West Virginia Laws on the Usage of Metal Detectors

By AnnNeu
Many of metal detecting laws are for the protection of historic artifacts.

Laws on metal detecting in West Virginia fall under jurisdictions of the state of West Virginia and the Federal Government. For West Virginia, both the state and federal laws are fairly ambiguous and do not state specifically that metal detecting is illegal. Many of the laws are for the protection of historic artifacts. However, it remains the responsibility of the metal detector hobbyist to be aware of the laws before doing any treasure hunting.

West Virginia State Law

None of the following West Virginia state laws actually state that metal detecting is illegal. However, there are laws protecting any artifacts that may have been located with the use of a metal detector. West Virginia Code §29- 1- 8b protects historic and prehistoric sites. It forbids the demolition or disruption of historic and prehistoric landmarks owned or leased by the state of West Virginia or private grounds where the state of West Virginia has already obtained rights for investigation or development. West Virginia Code §20-2-1 also disallows the removal of any artifacts, objects, plants, animals, substances or materials whether they are natural or man-made from state forests, parks or state wildlife management area unless a permit has first been obtained. Also, West Virginia Code §20- 7A-5 forbids any person to deface, excavate, disturb, remove or injure any historic or prehistoric ruin, archaeological or paleontological site or any other similar object that might be found in any cave.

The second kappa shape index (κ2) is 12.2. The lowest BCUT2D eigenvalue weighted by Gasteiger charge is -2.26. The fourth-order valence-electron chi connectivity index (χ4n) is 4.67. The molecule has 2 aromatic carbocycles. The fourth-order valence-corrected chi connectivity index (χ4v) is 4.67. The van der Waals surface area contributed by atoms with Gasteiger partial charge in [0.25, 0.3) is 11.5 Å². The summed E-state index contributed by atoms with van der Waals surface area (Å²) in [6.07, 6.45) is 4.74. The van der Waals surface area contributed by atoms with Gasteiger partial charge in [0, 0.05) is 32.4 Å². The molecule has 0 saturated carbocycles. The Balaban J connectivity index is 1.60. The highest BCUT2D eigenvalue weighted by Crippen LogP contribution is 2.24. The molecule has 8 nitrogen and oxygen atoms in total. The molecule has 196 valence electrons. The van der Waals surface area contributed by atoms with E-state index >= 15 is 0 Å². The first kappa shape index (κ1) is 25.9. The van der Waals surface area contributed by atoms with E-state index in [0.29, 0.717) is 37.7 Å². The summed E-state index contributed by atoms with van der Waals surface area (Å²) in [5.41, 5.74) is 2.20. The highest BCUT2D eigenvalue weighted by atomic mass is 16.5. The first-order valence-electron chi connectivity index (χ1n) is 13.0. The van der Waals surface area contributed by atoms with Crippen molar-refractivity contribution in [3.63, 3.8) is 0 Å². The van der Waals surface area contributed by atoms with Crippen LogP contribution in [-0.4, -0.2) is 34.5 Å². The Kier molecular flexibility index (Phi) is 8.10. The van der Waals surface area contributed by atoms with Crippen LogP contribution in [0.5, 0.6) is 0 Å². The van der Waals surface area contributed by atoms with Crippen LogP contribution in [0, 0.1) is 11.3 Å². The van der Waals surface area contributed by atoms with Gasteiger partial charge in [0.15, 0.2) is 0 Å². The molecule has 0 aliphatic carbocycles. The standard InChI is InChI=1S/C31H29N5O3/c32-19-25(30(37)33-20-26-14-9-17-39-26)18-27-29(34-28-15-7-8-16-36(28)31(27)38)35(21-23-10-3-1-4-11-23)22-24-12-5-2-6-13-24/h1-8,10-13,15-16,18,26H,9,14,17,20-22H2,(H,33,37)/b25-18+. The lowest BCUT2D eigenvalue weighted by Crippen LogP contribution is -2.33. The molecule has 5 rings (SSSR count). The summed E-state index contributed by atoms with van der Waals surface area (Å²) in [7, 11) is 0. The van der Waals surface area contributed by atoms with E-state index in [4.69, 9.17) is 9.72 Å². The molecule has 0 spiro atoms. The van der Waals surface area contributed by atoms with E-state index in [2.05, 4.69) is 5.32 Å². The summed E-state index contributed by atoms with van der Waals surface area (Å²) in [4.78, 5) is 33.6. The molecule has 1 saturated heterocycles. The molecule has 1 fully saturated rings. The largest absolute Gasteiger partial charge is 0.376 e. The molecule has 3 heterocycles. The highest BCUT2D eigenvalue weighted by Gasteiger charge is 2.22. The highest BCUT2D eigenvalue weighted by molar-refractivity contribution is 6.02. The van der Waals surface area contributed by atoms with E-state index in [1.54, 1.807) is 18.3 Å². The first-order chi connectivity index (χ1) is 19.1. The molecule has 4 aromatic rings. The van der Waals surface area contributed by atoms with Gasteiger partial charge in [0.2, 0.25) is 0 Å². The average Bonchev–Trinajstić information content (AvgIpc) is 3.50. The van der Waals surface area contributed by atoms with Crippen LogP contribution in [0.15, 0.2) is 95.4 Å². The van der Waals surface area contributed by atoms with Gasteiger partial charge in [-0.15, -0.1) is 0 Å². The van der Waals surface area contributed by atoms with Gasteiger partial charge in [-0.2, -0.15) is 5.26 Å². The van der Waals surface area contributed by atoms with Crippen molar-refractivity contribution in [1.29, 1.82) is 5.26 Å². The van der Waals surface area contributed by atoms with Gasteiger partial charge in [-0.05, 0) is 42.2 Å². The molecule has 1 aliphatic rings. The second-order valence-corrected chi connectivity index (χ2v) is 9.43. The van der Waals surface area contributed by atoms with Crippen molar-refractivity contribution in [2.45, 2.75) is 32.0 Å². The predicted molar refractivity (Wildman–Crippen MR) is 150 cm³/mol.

The Archeological Resources Preservation Act (ARPA)

Although The Archaeological Resources Preservation Act (ARPA) is not specifically a law that prohibits metal detecting, it is still important to know about it before doing any metal detecting or digging up of artifacts. This act was passed in 1979 to protect historical objects that might be lying in the ground. The ARPA prohibits the removal, alteration and excavation of any archaeological resources from public land or Indian lands unless a permit has been issued.

National Historic Preservation Act (NHPA)

The National Historic Preservation Act (NHPA) was passed in 1966 making Congress a partner and leader in historic preservation. According to the NHPA, the government’s responsibilities are to offer guidance for preservation, take part in and expand public support of preservation and facilitate the coexistence of historic and prehistoric resources and modern society. The NHPA states that no artifacts believed to be 100 years or older should be disturbed. Like the previous laws, this law does not state that metal detecting is now allowed. It only states that no artifacts should be removed without first obtaining a permit.

Private Property Laws

When metal detecting, it is also important to heed private property laws. It is considered trespassing to use a metal detector on any private property, so permission should first be obtained. Any object found on privately owned land would be considered the property of the owner of that land. Therefore, anything removed from that land without the owner’s permission is theft and is considered illegal.